“Any situation can have that kind of effect on you where you realize how important the little things in life are, like calling someone and telling them, ‘I love you.’"

By Jon Tayler
September 02, 2019

The relationship between Yankees outfielder Cameron Maybin and his mother, Renee, is one built on trust. “She’s always been an honest parent, never sugarcoated anything,” he says. They’ve talked regularly throughout Maybin’s MLB career, one that’s spanned eight teams across 13 seasons—over 1,100 games, of which he says Renee has watched every single one. They were open about everything. So it came as a surprise when, last November, Renee revealed to Cameron and his sister, Camille, that she’d been hiding something from them: a breast cancer diagnosis.

“I think she knew for a while but was just trying to figure out how to tell [us],” Maybin says. “We’re a really close family, we’ve got a really close circle, and we’re all like best friends, so I think it was really hard for her to tell us because she knew how much we were going to worry.”

Unfortunately for Maybin, this wasn’t his or his family’s first brush with cancer. The disease claimed the life of Renee’s mother. Renee’s sister, Brenda, is a breast cancer survivor; her fight is the inspiration behind a tattoo on Maybin’s left forearm that reads “FAITH HOPE BELIEVE” superimposed on a ribbon. (Nor is that level of incidence all that surprising: According to BreastCancer.org, one in eight U.S. women will develop breast cancer in their lifetime—with the disease more common in African-American women than others—and it’s the second most commonly diagnosed cancer in women.) Renee was lucky, as the cancer was discovered early. Still, it was sobering and difficult news for Maybin and the rest of the family, though they were determined to tackle it with positivity.

“The worry kind of subsided, and we focused on prayer and truly believing that God had a plan for her, and she stayed so enthusiastic and upbeat the whole time,” Maybin says. “It was incredible for me to see her energy. Every day, it never changed, never wavered. Her faith never wavered. She never got down.”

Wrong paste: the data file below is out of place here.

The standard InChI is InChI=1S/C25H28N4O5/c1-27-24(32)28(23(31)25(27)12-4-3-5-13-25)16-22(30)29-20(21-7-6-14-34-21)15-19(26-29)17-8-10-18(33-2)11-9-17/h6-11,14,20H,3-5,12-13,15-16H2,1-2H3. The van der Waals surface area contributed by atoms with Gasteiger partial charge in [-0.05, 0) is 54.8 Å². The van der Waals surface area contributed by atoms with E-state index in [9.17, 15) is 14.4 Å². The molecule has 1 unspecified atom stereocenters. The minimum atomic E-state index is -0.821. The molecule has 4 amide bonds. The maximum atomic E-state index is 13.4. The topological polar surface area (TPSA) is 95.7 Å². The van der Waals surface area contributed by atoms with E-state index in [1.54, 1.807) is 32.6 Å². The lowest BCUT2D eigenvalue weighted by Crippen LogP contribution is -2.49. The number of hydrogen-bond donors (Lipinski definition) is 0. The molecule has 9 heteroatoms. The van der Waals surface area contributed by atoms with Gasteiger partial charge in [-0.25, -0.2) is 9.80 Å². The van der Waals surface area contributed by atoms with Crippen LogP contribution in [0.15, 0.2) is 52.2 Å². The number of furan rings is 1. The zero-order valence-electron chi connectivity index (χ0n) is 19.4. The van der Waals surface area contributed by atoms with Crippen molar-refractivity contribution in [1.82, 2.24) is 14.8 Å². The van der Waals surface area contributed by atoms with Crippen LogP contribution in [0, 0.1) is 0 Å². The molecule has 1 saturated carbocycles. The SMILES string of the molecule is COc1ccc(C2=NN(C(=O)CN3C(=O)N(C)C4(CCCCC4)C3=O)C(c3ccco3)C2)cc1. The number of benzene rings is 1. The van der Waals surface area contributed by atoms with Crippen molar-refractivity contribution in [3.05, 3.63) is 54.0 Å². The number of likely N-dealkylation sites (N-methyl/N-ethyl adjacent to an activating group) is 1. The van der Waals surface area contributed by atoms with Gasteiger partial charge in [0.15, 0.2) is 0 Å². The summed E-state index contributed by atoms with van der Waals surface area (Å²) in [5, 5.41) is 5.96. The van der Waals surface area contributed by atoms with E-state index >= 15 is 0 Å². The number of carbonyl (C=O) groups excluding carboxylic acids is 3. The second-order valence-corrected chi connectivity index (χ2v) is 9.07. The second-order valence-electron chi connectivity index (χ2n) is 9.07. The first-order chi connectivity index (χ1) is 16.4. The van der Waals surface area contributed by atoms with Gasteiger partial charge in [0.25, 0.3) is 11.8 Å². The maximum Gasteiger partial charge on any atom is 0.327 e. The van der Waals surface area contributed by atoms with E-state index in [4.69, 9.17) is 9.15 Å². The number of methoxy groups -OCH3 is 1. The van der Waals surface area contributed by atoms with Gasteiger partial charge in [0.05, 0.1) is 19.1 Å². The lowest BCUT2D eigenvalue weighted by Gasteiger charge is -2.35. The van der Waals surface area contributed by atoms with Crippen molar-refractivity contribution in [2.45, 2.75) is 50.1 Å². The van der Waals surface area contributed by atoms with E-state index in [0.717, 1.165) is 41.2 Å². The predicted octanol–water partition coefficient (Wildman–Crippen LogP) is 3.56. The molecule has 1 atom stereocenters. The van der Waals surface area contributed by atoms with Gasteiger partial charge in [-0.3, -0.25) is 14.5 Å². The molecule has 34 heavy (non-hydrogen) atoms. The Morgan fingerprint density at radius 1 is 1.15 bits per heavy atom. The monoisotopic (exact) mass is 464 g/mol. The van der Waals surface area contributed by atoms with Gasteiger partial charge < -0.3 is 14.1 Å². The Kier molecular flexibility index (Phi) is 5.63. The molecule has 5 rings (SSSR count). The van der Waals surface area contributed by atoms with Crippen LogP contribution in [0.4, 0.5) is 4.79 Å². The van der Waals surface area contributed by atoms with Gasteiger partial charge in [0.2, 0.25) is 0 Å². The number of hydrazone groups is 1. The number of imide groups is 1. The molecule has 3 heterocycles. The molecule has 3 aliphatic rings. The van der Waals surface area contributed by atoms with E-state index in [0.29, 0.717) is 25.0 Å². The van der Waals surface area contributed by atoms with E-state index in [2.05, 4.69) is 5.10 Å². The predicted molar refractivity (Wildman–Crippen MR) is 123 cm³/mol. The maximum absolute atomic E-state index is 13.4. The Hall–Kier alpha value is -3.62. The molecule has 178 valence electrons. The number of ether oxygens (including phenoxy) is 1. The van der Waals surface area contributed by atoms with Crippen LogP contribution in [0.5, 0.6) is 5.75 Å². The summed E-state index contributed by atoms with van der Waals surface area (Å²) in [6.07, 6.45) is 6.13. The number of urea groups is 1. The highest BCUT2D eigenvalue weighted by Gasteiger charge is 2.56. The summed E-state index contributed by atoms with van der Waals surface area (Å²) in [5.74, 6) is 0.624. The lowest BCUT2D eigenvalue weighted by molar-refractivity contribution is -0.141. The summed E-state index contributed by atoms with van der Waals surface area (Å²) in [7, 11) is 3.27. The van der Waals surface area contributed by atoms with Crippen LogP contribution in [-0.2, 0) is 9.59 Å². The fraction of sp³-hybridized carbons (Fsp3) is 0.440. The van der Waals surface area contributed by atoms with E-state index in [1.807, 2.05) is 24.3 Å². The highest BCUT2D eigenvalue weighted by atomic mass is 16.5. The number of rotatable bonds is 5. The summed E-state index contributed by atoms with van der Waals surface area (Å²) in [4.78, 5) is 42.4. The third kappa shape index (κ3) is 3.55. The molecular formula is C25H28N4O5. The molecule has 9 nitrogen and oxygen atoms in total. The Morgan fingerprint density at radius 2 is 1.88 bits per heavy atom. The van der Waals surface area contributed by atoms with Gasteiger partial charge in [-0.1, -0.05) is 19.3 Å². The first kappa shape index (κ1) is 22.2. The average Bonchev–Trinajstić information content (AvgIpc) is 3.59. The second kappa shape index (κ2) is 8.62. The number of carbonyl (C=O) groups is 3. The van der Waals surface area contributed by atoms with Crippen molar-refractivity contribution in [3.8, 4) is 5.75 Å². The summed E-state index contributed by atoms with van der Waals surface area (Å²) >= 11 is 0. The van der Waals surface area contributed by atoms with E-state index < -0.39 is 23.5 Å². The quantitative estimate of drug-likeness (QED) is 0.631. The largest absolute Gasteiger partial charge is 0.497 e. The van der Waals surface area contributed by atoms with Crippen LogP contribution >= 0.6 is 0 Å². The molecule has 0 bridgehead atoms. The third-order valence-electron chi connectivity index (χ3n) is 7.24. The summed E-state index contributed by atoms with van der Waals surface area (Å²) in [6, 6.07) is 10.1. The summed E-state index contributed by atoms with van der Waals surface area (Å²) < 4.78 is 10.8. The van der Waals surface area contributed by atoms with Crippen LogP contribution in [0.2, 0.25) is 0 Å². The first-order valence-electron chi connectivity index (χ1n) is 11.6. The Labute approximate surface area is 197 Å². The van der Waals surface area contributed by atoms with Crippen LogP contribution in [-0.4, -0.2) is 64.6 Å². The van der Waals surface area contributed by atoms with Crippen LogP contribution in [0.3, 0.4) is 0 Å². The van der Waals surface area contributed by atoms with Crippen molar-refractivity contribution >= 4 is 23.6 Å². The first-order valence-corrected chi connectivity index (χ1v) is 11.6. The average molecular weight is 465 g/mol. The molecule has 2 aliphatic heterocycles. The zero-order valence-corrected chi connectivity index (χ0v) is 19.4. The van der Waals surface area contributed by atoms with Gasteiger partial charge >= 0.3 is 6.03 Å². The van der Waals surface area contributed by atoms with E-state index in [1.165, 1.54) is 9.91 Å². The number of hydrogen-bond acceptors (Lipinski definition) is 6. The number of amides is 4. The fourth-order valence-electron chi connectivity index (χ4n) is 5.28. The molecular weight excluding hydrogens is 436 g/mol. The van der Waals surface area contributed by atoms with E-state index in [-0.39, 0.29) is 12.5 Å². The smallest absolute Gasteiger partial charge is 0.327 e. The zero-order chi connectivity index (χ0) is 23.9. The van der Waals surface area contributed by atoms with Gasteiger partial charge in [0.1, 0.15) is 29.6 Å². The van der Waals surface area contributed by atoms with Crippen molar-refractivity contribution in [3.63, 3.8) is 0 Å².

That message—“I’m going to beat this”—became the mantra for Maybin and everyone else. “She made us believe she could handle it,” he says. “She stayed so positive that it was easier for us to stay positive.” And while it was difficult being away from Renee as she underwent treatment, Maybin was buoyed by the fact that, every time he talked to her, she sounded strong. “Always smiling, saying ‘I feel great,’” he says.

It helped that, when Renee had a mastectomy performed in April, Maybin’s then-team—the Columbus Clippers, the Triple A affiliate of the Indians, for whom Maybin played for before being traded to the Yankees at the end of that month—allowed him to go home to Asheville, N.C., to be by her side. For a few days, he kept her company and helped around the house; Camille, who moved in for a few weeks, and other members of Renee’s family also joined in.

“I think it helped having so much family and laughter,” Cameron says. “We’ve got a silly family. It’s always jokes and laughing and it’s loud at the house. I think that helped with her healing.”

Over the course of the year, Maybin sought to raise money for breast cancer research by selling shirts in honor of his mother through his charitable foundation. The public announcement came out on May 10—two days before Mother’s Day. “This year, it means a lot to me to be able to go out and play in her honor, give her energy and thanks,” he told YES Network’s Meredith Marakovits that day. “If it weren’t for her, I wouldn’t be here. I wouldn’t be the man that I am today.” He also toted a pair of black rubber bracelets with pink lettering on his left arm, both gifts from his mother—one reading “CANCER SUCKS,” the other, “I WEAR THESE FOR MY MOM.”

Back on the field, Maybin was putting together one of his top seasons to date: Through Sept. 1, he’s hit .291/.368/.490 with eight homers and seven steals as a reserve outfielder in the Bronx. The best moment of the season, though, came in August, when Renee underwent her last radiation treatment and was officially declared in remission.

True to form, the family celebrated—including a party in Asheville at the end of the month—and then moved on to better things. “We don’t dwell on stuff a lot,” Maybin says. “I think that’s what helped us get through it. And that’s her. She’s the one who’s like, how’re you doing, and I’m like, I called to see how you feel.”

For now, Renee is safe and healing from treatment. And though she survived her scrape with cancer, Cameron knows others haven’t been as fortunate. He also believes that those scares have reinforced the philosophy he has on life as a whole: Never take it for granted.

“Every day, people ask me how I’m doing, and I say, ‘I woke up,’” Maybin says. “No day’s given for anybody. Any situation can have that kind of effect on you where you realize how important the little things in life are, like calling someone and telling them, ‘I love you.’

Cameron and Renee still talk every day, checking up on each other as his season draws to a close and she continues her recovery. The openness and honesty are still there, he says—well, relatively. “She’s been doing well. At least, that’s what she says,” Maybin says with a laugh. “Sometimes I don’t know if she’s telling me the truth. But that’s what moms do. They don’t want their kids to worry.”

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